A header tag is part of a web page's displayed content within the body section and contains the main title for an individual section of page content. You can have as many header tags on the page as you have sections of content. To reflect a difference in the relevant importance of, for example, the page's overall main title and the lower page section titles, there is more than one type of header tag available. Header tags are numbered from one (h1), the most important header on the page, to six (h6), the lowest. The browser will automatically format header tags, making them stand out bolder than the surrounding text, and also resizes it depending on the level of the header, and also adds an empty line underneath it. By default, the h1 header tag text is the largest text on the page. H4 text is often approximately the same font size and the main text on the page, although all header tags will be displayed as bold. If you do not like how the browser displays the header tags you can change any of the displayed features using CSS, such as font size, boldness etc., and even make it display 'inline' with other text.
Header tags are used throughout your web pages, anywhere you need to introduce a section of related text. Header tags always consist of an opening and closing tag. Do not omit the closing tag or your page will fail W3C verification tests and may not display correctly.
<h1>The main keyword rich page title at the top</h1>
<h3>A section header lower down within the content</h3>
You should always include one, but only one, single well written h1 header tag on your page. Google and the other search engines will rate the content of your h1 header as the most SEO important of your on page text. For this reason, you must always include your main keywords inside the single h1 header tag, but remembering to keep it readable by your human viewers. Provided the search engine also finds the same keywords spread throughout the text and in the title tag etc., your page will index well for those keyword terms. Don't forget, the text content gives your pages good search engine presence, and header tags must reflect this for best SEO practice. Ideally the h1 tag should be a the very start of your on page content, above everything else, as this is the place the search engine would expect to find the h1 tag. The closer it is to the start of the page content, the more important the search engines will rate this content, so this is where you need to place your main keywords. Never be tempted to include more than one h1 header tag per page in an attempt to increase the importance of your keywords. You are more likely to dilute the message. Lower down the page you should use lower header tags. If you think your page has two equally important sections that deserve their own h1 tag, you should consider splitting your page in to two separate pages so that each page can be individually SEO optimised.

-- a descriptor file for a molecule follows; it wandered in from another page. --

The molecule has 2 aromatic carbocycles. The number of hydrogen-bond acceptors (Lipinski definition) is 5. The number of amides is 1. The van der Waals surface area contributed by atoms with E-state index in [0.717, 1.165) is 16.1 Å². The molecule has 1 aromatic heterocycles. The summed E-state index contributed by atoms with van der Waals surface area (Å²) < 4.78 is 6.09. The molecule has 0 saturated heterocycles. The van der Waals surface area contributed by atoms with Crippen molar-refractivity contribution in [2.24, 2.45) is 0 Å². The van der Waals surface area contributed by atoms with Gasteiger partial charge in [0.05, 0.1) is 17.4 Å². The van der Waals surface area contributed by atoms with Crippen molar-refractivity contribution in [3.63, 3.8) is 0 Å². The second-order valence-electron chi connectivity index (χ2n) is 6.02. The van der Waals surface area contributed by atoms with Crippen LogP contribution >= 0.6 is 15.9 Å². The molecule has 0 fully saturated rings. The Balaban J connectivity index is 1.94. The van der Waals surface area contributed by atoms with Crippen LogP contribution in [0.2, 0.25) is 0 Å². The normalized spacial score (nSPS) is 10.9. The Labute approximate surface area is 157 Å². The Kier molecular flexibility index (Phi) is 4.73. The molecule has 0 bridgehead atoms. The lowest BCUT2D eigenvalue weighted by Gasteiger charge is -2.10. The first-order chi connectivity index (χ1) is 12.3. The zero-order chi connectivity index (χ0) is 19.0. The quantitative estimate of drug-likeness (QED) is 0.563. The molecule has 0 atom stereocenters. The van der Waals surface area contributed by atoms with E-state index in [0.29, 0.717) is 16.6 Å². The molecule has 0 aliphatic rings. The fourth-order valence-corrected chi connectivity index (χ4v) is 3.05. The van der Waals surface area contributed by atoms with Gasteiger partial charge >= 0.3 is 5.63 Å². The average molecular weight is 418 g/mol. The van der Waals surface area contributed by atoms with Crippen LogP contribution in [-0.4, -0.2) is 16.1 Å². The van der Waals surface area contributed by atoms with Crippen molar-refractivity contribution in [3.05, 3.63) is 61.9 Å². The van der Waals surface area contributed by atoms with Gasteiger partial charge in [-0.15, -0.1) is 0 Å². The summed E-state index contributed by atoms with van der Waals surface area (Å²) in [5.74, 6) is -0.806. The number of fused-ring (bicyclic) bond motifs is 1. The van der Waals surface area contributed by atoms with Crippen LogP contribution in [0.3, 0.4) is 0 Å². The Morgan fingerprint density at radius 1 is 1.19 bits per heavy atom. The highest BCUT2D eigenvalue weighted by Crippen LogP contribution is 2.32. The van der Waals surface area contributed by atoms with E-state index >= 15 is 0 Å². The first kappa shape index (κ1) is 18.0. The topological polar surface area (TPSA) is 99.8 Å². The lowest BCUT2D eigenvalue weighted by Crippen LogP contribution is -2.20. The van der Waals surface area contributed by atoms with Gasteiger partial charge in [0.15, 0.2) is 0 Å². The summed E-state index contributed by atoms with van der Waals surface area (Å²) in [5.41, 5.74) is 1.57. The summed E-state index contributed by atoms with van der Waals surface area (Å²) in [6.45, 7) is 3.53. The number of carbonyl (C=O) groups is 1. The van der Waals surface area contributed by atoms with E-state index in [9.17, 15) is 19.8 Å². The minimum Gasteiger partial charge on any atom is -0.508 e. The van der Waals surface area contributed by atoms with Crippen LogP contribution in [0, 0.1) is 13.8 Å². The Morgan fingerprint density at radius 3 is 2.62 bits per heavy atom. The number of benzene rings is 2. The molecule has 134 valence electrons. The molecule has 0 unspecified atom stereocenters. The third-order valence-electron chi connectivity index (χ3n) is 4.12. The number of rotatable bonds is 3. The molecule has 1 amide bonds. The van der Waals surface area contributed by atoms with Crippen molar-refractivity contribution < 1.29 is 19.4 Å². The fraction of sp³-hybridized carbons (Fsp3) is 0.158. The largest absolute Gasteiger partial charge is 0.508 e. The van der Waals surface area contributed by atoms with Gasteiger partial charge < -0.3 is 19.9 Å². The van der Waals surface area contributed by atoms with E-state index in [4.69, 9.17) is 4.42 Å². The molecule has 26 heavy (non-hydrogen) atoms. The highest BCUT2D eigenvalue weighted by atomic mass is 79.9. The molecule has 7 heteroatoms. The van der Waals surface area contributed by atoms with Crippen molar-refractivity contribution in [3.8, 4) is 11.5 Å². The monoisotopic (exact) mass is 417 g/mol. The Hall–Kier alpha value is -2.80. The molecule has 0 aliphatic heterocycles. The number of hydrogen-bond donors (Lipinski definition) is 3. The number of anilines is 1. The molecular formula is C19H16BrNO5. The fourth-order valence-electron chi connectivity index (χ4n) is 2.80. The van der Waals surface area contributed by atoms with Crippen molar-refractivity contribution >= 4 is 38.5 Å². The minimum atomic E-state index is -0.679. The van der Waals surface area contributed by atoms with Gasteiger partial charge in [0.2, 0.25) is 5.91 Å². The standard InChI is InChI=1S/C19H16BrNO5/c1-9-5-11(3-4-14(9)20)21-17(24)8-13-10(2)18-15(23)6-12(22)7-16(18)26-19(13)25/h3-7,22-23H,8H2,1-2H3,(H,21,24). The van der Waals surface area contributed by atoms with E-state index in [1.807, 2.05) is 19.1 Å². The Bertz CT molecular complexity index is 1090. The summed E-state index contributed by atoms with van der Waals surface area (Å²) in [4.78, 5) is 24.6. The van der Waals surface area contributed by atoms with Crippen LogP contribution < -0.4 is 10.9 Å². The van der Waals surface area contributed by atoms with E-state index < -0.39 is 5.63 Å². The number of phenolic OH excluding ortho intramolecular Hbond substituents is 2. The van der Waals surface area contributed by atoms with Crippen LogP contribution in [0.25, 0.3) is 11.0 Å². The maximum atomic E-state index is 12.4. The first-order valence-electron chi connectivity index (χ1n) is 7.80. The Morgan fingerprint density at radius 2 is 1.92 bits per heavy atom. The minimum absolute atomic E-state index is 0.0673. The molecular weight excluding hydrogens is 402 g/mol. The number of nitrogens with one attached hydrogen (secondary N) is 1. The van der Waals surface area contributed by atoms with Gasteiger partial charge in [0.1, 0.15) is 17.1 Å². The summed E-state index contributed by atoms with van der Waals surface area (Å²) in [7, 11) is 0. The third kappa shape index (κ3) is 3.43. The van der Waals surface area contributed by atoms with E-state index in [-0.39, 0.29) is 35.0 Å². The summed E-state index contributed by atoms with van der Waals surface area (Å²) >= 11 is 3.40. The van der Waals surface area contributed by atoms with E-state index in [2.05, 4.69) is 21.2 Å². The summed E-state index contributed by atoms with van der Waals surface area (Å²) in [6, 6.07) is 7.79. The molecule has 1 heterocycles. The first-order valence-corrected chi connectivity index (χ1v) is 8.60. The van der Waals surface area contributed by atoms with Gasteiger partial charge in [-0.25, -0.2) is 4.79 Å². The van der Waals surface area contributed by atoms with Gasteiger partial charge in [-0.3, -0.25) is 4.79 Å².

In the same way you should only ever have one single h1 header tag on any web page, you should not overdo the h2 and h3 header tags. As with many aspects of advanced SEO, create a tiered structure. Keep one h1 tag per page. Limit yourself to a few h2 tags on each page, with a few h3 tags for each of the h2 tags, and so on. Make sure every single header tag on your page has some associated unique content directly beneath it. Never be tempted to contain all of the text on your page inside header tags to show to the search engines how important it all is, as they will ignore this and your message will be diluted at best and could be lost entirely. At the very least, make sure your lower h3 and h4 headers have a few sentences or a paragraph or two of content beneath them. Finally, there are no 'SEO rules' for the exact number of header tags, apart from the guideline of one h1 header tag per page. Search engines thrive on well thought out and structured unique content correctly introduced with relevant headings.
To see correctly used header tags in action, view the source code for this page!